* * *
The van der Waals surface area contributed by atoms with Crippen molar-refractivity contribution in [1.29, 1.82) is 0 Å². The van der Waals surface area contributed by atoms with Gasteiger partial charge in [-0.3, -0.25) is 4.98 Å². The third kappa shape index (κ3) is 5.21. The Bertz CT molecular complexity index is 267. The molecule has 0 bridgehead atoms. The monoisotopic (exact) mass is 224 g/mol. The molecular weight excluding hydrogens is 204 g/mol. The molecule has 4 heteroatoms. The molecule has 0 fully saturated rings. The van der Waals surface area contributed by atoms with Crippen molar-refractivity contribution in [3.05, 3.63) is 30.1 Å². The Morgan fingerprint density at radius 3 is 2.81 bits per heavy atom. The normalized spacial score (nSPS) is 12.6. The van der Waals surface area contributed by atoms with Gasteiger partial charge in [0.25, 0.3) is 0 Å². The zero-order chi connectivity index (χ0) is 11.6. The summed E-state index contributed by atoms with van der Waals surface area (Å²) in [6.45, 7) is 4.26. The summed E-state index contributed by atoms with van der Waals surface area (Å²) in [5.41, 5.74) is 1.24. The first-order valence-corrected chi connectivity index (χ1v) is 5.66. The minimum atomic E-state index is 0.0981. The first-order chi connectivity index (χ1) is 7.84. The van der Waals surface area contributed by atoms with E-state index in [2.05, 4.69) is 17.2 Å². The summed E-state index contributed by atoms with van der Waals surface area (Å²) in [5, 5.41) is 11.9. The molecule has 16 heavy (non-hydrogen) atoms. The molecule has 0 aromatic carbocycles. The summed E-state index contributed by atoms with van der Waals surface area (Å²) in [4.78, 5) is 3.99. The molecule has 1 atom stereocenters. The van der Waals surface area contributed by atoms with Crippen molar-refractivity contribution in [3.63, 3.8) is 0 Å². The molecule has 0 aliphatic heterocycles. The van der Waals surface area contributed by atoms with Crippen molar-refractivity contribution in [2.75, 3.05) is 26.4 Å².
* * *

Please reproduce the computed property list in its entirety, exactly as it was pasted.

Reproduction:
The van der Waals surface area contributed by atoms with Crippen molar-refractivity contribution in [1.29, 1.82) is 0 Å². The van der Waals surface area contributed by atoms with Gasteiger partial charge in [-0.3, -0.25) is 4.98 Å². The third kappa shape index (κ3) is 5.21. The Bertz CT molecular complexity index is 267. The molecule has 0 bridgehead atoms. The monoisotopic (exact) mass is 224 g/mol. The molecular weight excluding hydrogens is 204 g/mol. The molecule has 4 heteroatoms. The molecule has 0 fully saturated rings. The van der Waals surface area contributed by atoms with Crippen molar-refractivity contribution in [3.05, 3.63) is 30.1 Å². The Morgan fingerprint density at radius 3 is 2.81 bits per heavy atom. The normalized spacial score (nSPS) is 12.6. The van der Waals surface area contributed by atoms with Gasteiger partial charge in [0.25, 0.3) is 0 Å². The zero-order chi connectivity index (χ0) is 11.6. The summed E-state index contributed by atoms with van der Waals surface area (Å²) in [6.45, 7) is 4.26. The summed E-state index contributed by atoms with van der Waals surface area (Å²) in [5.41, 5.74) is 1.24. The first-order valence-corrected chi connectivity index (χ1v) is 5.66. The minimum atomic E-state index is 0.0981. The first-order chi connectivity index (χ1) is 7.84. The van der Waals surface area contributed by atoms with E-state index in [2.05, 4.69) is 17.2 Å². The summed E-state index contributed by atoms with van der Waals surface area (Å²) in [5, 5.41) is 11.9. The molecule has 16 heavy (non-hydrogen) atoms. The molecule has 0 aromatic carbocycles. The summed E-state index contributed by atoms with van der Waals surface area (Å²) in [4.78, 5) is 3.99. The molecule has 1 atom stereocenters. The van der Waals surface area contributed by atoms with Crippen molar-refractivity contribution in [3.63, 3.8) is 0 Å². The molecule has 0 aliphatic heterocycles. The van der Waals surface area contributed by atoms with Crippen molar-refractivity contribution in [2.75, 3.05) is 26.4 Å².